However, you won't be taking on all of these crews by yourself, because Carbon lets you bring along a wingman into many of the races. These computer-controlled companions break down into three different behavior types--blockers, drafters, and scouts. Blockers will run interference for you, spinning out opponents at your command. Drafters let you slipstream behind them, giving you some extra speed from the reduced drag, and from there you can pull aside and slingshot your way past them. Scouts have a knack for finding the many alternate routes and shortcuts that can be found in most races, and they have short neon tracers that follow them, making it easier for you to take advantage. You'll definitely find yourself in races where your wingman's influence is the difference between winning and losing. But often, your wingman's presence is either unnecessary or an actual hindrance. Blockers are only really effective in taking out competitors that are behind you, and even then, they're not very reliable. Drafters work as advertised, but the lengthy straightaway needed to set up a proper draft is rare in Palmont City, which limits their usefulness. Scouts are the least useful of the three because the neon tracers don't seem to get longer as the cars you drive go faster, so eventually, there's just not enough time for you to anticipate an alternate route. If you didn't call on your wingman, you might expect him or her to just hang back. But we found ourselves getting bumped into and boxed in by our wingman on several occasions. It's not ruinous to the experience, but sometimes it makes you wish they would just go away.



Canyon duels are challenging, but their repetitious structure can sometimes make them wearying.
The game relies on some pretty tried-and-true types of races, but it also throws some curves. You'll find plenty of common stuff, such as lap-based circuit races, point-to-point sprints, and checkpoint races. But there are also some unique races, such as the speed-trap race, where your standing is determined by your cumulative MPH as you race through a series of speed traps. Most races take place on the city streets of Palmont, but there are also drift events, which can take place either on a closed racecourse or on the winding canyon roads that surround the city. The goal in the drift events is to score points by making clean drifts around corners. The car-handling changes completely for the drift events and feels much more slippery than in the rest of the game, which recalls the drift events found in Need for Speed Underground 2.

All on All a very cool Game to go for ...............

Even though the wingman mechanics and canyon races don't quite pan out, it's still a stylish and enjoyable street racer.
The Good: More-solid FMV sequences; loads of customization options; solid core gameplay.
The Bad: Frustrating boss battles; underutilizes police chases.



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Wednesday, February 21, 2007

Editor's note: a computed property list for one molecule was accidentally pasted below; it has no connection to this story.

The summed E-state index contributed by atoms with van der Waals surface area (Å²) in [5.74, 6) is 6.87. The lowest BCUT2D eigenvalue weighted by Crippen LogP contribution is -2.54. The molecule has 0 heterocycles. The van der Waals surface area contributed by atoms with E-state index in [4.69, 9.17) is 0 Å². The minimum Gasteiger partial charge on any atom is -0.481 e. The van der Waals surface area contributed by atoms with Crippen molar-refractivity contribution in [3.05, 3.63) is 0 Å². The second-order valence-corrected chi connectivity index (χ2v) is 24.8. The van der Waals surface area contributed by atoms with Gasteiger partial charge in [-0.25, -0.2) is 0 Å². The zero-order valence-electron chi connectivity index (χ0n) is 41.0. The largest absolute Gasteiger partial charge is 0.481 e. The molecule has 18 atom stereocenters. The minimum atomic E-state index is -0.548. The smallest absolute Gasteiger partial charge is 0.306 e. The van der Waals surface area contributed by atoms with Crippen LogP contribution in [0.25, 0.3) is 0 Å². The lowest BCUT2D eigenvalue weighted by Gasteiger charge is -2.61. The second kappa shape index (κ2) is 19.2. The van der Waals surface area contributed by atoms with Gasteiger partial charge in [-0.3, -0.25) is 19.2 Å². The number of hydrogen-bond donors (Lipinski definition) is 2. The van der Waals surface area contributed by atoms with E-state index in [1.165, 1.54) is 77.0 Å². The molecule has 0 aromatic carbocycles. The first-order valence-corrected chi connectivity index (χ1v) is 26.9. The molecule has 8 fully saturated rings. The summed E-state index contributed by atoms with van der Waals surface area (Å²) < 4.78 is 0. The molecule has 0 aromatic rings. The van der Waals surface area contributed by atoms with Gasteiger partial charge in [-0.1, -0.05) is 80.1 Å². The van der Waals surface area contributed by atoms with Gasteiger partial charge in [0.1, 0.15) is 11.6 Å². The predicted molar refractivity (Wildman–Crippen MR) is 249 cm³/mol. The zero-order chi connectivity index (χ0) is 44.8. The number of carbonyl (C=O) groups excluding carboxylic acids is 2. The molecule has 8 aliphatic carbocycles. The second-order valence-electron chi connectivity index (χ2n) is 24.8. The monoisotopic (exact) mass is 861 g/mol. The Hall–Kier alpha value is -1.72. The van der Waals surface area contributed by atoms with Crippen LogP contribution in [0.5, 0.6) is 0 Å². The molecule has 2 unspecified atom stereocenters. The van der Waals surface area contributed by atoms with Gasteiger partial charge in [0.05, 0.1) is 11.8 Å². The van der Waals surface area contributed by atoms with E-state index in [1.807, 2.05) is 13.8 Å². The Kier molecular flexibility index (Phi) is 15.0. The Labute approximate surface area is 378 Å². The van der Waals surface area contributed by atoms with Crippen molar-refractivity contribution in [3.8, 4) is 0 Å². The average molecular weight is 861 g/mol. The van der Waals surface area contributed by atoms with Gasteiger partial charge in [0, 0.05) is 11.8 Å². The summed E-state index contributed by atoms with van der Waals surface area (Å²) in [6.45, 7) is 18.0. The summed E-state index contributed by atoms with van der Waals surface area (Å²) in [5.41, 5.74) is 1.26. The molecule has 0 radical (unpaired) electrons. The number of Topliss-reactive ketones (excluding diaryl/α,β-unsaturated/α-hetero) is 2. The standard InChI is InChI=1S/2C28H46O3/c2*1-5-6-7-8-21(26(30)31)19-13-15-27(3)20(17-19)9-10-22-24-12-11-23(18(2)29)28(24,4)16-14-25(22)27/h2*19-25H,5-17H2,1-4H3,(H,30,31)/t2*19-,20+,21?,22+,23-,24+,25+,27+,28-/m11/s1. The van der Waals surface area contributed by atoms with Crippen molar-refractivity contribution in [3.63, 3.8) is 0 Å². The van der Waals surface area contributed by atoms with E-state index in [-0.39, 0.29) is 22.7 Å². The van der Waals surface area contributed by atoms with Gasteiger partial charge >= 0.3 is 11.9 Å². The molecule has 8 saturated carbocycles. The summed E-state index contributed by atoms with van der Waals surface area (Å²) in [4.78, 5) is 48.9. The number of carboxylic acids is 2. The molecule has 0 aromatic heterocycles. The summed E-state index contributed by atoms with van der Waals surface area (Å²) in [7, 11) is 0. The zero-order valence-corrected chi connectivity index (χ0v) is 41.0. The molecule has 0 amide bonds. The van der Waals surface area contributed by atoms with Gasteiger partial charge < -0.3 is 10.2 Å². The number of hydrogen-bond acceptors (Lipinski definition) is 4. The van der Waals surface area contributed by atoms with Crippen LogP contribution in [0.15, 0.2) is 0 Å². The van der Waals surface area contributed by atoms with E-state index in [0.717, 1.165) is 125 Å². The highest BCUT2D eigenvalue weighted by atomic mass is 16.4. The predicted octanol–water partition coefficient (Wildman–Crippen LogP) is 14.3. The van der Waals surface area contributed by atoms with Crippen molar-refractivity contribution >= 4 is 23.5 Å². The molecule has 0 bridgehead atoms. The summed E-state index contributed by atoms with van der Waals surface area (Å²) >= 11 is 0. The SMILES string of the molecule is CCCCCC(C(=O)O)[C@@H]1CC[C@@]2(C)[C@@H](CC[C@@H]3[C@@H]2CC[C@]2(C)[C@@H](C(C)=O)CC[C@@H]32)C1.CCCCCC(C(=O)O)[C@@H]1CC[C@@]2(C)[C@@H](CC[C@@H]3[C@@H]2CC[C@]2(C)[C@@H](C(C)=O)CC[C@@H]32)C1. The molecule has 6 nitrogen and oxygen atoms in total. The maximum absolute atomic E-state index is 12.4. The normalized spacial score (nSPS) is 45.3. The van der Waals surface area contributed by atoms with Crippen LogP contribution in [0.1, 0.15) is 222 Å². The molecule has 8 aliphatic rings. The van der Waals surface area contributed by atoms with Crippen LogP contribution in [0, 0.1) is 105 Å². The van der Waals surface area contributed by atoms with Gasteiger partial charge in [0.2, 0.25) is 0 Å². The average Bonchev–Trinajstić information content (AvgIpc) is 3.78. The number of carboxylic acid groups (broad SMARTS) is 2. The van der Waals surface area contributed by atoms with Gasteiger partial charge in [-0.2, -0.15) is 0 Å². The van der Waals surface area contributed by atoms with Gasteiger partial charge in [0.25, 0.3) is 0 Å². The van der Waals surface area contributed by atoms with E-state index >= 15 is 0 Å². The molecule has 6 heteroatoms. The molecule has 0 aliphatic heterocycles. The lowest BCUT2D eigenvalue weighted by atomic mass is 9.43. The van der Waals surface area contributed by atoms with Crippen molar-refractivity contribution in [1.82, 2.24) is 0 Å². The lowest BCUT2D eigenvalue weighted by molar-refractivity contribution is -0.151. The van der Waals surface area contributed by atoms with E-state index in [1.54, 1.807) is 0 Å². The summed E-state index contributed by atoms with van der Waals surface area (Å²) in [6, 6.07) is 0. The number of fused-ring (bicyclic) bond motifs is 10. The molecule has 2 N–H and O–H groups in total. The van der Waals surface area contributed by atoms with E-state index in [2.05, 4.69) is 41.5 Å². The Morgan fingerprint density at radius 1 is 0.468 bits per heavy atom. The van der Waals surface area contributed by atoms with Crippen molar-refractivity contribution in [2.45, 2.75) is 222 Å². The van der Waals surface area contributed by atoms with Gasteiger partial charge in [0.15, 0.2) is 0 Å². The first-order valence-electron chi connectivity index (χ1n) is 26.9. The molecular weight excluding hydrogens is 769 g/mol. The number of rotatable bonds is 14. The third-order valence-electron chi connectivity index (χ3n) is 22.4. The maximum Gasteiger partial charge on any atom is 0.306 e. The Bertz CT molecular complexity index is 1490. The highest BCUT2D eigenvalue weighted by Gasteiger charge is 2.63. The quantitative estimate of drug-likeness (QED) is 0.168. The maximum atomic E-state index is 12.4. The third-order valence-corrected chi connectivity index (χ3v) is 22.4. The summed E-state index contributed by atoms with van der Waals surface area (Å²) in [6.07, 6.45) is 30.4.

2007 Hayabusa 1300 (Thats the Perfect Machine)

2007 HayabusaTM 1300
As they say, it ain't bragging if it's true. So when Suzuki claims that the Hayabusa GSX1300R is the fastest production bike on the planet, they are merely stating the facts. It is, pure and simple, an engineering masterpiece that turns advanced technology and aerodynamic design into unmatched performance. But that's not all, in addition to the incredible performance you get from the Hayabusa, you also get an extra large serving of style. The sleek, long, low look of the Hayabusa is unique in the motorcycling world and is sure to turn heads wherever you choose to ride.
The Hayabusa's engine performance is incredible, offering awesome acceleration the instant you twist the throttle, providing performance you have to experience to truly appreciate. Its secret? Nothing short of Suzuki's most sophisticated technology. Including digital electronic fuel injection for crisp, instantaneous throttle response. And a unique version of Suzuki Ram Air DirectTM (SRAD) induction, with pressurized air ducted into a large-capacity airbox and forced into the engine through straight, downdraft intake tracts.
That kind of performance demands world-class handling, and the Hayabusa delivers. Its solid chassis was developed using the latest lessons learned on the race track. And with fully adjustable, titanium-nitride/coated 43mm inverted front forks and a state-of-the-art rear suspension system, it offers precise responsiveness in tight corners and solid performance in sweeping turns - matched by a plush ride on the highway.
The 2007 Hayabusa GSX1300R. Experience


Engine Features
Compact 4-stroke, four-cylinder liquid-cooled engine with DOHC, 16-valves, Twin Swirl Combustion Chambers, plus gear-driven counterbalancer for smooth operation
Electronic fuel injection system, fed by 46mm throttle bodies and ram air intake with large volume airbox
Lightweight shim-under-bucket valve train with narrow 14 degree valve angle for high combustion chamber efficiency
High efficiency liquid cooling system for optimum engine operating temperature, including compact air-cooled oil cooler and oil-jet piston cooling
SCEM (Suzuki Composite Electro-chemical Material) plated cylinders minimize cylinder size and improve heat dissipation
6-speed transmission with high-capacity clutch featuring back-torque limiter system for smooth downshifts and scissors-type primary gear for reduced gear noise
Large volume 4-into-2 exhaust system with stainless steel head pipes and lightweight aluminum silencers
Digital direct-ignition system combines an ignition coil with each spark plug cap for reduced weight and stronger spark
Chassis Features
Turn signal lens color are white for a modern appearance
Aerodynamic fairing design with low drag coefficient - all fairing components have been designed for reduced drag and turbulence